There are many different pumpkin treat recipes on the internet for cats. Some of these are safe for most cats to eat, while others include ingredients that your feline probably doesn’t need. Most are completely unnecessary because most cats will eat pumpkin straight out of the can. You can try these for your feline if you’d like, but most are unnecessary.
Does Pumpkin Help Cats With Vomiting?
One common misconception is that pumpkin may help cats with vomiting and “settle their stomach.” However, there is no evidence that it performs that function. The added fiber may help with certain digestive problems, but it isn’t going to instantly stop any vomiting. For example, the fiber may help with hairballs, which may sometimes be mistaken for your cat vomiting.
In general, if your cat is vomiting to the point that you need to stop it, you should take them to the vet. Even if you stop their vomiting momentarily, the underlying problem needs to be discovered and diagnosed.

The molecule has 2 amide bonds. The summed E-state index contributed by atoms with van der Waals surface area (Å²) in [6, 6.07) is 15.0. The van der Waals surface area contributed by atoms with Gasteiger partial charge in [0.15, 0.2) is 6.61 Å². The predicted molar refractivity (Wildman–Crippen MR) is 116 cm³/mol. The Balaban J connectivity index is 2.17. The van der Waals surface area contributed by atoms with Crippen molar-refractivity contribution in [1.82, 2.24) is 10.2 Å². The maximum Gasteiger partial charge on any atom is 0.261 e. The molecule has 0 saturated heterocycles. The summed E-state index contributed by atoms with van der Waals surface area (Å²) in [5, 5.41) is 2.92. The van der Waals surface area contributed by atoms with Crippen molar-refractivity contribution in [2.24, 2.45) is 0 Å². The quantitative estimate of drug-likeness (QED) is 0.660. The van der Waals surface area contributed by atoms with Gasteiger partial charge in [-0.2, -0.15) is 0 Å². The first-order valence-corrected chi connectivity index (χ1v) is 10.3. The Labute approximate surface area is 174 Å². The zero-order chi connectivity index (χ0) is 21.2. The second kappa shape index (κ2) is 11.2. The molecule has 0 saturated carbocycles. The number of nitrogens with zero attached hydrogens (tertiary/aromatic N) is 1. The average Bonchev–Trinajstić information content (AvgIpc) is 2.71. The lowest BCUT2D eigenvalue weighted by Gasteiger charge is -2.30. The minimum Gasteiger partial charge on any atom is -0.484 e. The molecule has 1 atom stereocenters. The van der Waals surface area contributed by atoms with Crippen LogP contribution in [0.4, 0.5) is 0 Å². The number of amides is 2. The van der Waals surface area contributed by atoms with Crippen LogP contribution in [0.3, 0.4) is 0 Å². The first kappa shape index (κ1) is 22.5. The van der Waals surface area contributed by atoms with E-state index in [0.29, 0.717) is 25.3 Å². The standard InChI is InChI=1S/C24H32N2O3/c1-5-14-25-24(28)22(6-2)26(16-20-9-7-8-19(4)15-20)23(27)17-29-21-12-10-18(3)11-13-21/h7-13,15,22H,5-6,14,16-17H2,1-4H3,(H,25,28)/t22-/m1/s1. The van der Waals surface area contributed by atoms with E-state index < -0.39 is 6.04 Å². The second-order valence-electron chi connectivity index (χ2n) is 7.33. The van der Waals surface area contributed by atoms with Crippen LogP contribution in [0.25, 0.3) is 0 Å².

How Long Does It Take for Pumpkin to Work on Cats?
It can take anywhere from only a few days to a few weeks. It depends on what you’re trying to accomplish, as well as your cat’s specific health problems. If you’re using it to treat constipation, it may only take a day or two if your cat is only minorly constipated. On the other hand, it may take weeks for cats with a chronic problem.
Pumpkin is safe for cats to eat and may provide a few benefits. Mostly, pumpkin is included in cat food and treats for the added fiber, which can help with things like constipation. That said, pumpkin is not a miracle food that will fix all your cat’s problems. Its benefits are minor.
Pumpkin is relatively healthy for most cats, as long as the correct kind of pumpkin is used. It should be free of added sugar and flavorings. You want to feed your cat only pumpkin, not pumpkin with a bunch of things mixed in.
Generally, though, most cats don’t need pumpkin. If your cat is constipated, switching them to a wet food that is high in moisture will often help just as much (if not more) than pumpkin. We recommend speaking to your vet if you feel like your cat may benefit from adding pumpkin to their diet.
Looking for more tips on what your cat can eat? Check out:
- Can Cats Eat Tomatoes? What You Need to Know!
- Can Cats Eat Almonds? What You Need to Know!
- Can Cats Eat Ham? What You Need to Know!